When a police officer resigns from the force shortly after completing training, can he or she be required to reimburse the city for the costs of attending the police academy? The answer is no – an answer the City of Los Angeles learned the hard way. (See In re Acknowledgement Cases, 239 Cal. App. 4d 1498, decided August 12, 2015.)
In the early 1990s the City experienced a high attrition rate amongst officers of the Los Angeles Police Department. In an attempt to mitigate the costs of turnover, the City enacted an administrative code provision that required officers to pay a prorated portion of the cost of their required training at the Los Angeles Police Academy if they voluntarily left the force within sixty months of graduation, and were hired by another law enforcement agency within one year of leaving. New officer recruits were required to sign an acknowledgment of this policy.
The City brought suit against a series of officers for reimbursement of academy training expenses under this provision. With many pending cases on the same issue, the City agreed that the rulings on the enforceability of the acknowledgment for one case would apply to all pending acknowledgment cases. The trial court ruled in the City’s favor, finding the acknowledgements to be enforceable against the officers. The officers appealed.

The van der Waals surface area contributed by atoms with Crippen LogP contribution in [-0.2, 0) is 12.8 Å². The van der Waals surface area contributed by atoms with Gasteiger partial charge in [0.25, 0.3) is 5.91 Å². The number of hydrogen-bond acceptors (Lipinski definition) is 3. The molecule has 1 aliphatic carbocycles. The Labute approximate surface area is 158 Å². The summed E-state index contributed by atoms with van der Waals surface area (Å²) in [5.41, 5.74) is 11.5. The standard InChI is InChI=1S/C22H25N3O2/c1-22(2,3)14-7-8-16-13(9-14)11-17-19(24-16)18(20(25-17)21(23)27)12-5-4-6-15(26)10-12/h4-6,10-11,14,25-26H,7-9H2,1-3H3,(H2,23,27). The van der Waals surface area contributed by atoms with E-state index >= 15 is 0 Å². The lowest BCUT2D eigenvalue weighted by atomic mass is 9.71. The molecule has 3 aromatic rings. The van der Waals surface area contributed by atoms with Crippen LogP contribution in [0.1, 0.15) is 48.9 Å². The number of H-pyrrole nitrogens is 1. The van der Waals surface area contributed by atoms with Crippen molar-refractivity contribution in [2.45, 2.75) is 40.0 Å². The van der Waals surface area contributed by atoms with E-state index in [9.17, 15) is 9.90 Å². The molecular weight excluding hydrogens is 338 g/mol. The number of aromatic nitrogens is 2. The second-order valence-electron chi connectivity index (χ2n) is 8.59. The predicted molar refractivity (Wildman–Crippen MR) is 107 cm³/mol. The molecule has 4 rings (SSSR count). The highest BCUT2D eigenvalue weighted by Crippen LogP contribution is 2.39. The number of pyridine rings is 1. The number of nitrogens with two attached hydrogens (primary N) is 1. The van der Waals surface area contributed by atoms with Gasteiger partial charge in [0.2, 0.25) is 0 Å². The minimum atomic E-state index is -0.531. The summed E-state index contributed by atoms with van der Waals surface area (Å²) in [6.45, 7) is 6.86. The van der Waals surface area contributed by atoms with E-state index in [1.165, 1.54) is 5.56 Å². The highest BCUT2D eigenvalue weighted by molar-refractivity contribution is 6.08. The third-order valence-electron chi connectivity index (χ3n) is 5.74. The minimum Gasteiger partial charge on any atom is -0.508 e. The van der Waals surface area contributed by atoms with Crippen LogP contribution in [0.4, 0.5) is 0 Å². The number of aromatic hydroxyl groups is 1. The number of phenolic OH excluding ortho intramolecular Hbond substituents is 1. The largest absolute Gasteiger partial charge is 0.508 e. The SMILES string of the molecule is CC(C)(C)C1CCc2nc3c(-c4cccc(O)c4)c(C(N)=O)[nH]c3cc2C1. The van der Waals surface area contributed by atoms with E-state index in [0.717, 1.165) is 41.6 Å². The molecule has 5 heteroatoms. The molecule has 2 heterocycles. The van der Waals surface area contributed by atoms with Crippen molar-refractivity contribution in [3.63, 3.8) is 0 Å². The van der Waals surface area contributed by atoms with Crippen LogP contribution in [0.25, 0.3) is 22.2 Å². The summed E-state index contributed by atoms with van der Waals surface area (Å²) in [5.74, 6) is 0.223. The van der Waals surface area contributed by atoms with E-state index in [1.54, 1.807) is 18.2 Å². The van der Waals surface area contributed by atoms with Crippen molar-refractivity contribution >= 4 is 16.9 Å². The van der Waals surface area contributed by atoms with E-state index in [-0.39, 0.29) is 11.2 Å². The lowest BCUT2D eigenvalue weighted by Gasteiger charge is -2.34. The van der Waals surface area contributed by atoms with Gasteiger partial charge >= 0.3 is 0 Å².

The Fourth Appellate District examined the administrative reimbursement provision under the California Labor Code, which provides that employers must indemnify employees against the necessary expenditures or losses incurred in the discharge of the employee’s duties. (Cal. Labor Code § 2802(a)). While no cases had directly resolved the issue of whether training was such a necessary expenditure, the appellate court nonetheless determined that it could be. Training required under state law (such as Peace Officer Standards and Training) was not mandated by the employer, and therefore the court found that it was not an expense of employment. The Los Angeles Police Academy, however, had training which exceeded the state requirements of POST. That portion of training was found to be an expense of employment for which the City could not seek reimbursement from recruits. Continue reading